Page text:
HARNESSING DATA INNOVATION FOR MIGRATION POLICY: A PRACTITIONERS’ PERSPECTIVE
Migration has risen as one of the most challenging issues confronting policymakers around the world. The growing complexity of internal and cross-border human mobility has pointed out the need for accurate, timely, and reliable information to develop migration policy – a need that traditional data sources are often not well-suited to meet. Such a need is also reflected in the first objective of the Global Compact for Safe, Orderly and Regular Migration (GCM) – “Collect and utilize accurate and disaggregated data as a basis for evidence-based policies” – and in the 2030 Agenda for Sustainable Development. In 2018, IOM’s Global Migration Data Analysis Centre (GMDAC) founded the Big Data 4 Migration Alliance (BD4M) with the European Commission and the NYU GovLab to accelerate the responsible and ethical use of non-traditional data sources, such as social media, mobile phone data, satellite imagery, artificial intelligence and machine learning, to support migration-related programming and policy on the global, national, and local levels.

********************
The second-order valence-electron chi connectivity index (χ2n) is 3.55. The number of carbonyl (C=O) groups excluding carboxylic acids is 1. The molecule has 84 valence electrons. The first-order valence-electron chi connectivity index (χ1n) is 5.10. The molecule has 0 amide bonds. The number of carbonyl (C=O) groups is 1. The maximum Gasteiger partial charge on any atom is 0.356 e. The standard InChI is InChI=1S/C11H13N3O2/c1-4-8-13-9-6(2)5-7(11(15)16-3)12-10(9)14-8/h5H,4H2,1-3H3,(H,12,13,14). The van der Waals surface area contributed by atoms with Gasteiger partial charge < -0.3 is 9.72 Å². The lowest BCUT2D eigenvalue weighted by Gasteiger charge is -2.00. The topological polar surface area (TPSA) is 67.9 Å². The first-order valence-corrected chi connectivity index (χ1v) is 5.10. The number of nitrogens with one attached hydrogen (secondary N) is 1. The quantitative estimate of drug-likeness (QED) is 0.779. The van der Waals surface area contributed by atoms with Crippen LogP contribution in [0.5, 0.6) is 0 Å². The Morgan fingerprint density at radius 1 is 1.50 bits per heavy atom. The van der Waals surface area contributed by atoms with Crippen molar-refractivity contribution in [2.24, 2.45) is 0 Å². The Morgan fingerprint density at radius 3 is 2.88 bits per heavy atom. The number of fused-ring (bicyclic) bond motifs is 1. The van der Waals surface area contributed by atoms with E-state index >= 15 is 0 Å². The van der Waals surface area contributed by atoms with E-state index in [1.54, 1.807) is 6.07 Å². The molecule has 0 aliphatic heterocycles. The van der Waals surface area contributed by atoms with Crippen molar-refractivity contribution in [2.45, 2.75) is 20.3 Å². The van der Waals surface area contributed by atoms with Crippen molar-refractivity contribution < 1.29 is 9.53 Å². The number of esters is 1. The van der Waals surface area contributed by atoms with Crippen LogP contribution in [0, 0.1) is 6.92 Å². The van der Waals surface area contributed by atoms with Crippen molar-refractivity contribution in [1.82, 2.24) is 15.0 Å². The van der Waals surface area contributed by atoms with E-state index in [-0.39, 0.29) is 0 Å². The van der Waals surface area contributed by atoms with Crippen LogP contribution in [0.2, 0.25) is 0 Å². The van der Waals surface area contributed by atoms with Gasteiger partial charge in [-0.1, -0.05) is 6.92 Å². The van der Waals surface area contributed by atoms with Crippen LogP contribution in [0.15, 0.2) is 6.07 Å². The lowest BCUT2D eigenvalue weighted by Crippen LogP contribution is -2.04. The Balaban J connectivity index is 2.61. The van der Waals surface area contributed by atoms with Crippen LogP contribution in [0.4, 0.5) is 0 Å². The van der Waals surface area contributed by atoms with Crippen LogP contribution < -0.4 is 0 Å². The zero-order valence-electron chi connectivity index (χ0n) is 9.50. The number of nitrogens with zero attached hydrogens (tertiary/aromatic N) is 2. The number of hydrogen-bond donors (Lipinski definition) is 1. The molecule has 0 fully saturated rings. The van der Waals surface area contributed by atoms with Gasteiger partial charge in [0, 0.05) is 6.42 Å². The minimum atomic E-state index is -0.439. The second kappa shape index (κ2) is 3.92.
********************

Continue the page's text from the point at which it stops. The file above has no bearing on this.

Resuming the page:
In this presentation, I will provide an overview of our work to (I) increase the availability of guidance and capacity-building content for national governments, civil society actors and other beneficiaries, (II) strengthen engagement with owners of non-traditional data in the private sector, and (III) present one of our recent studies, measuring public sentiments towards migrants by using Twitter data.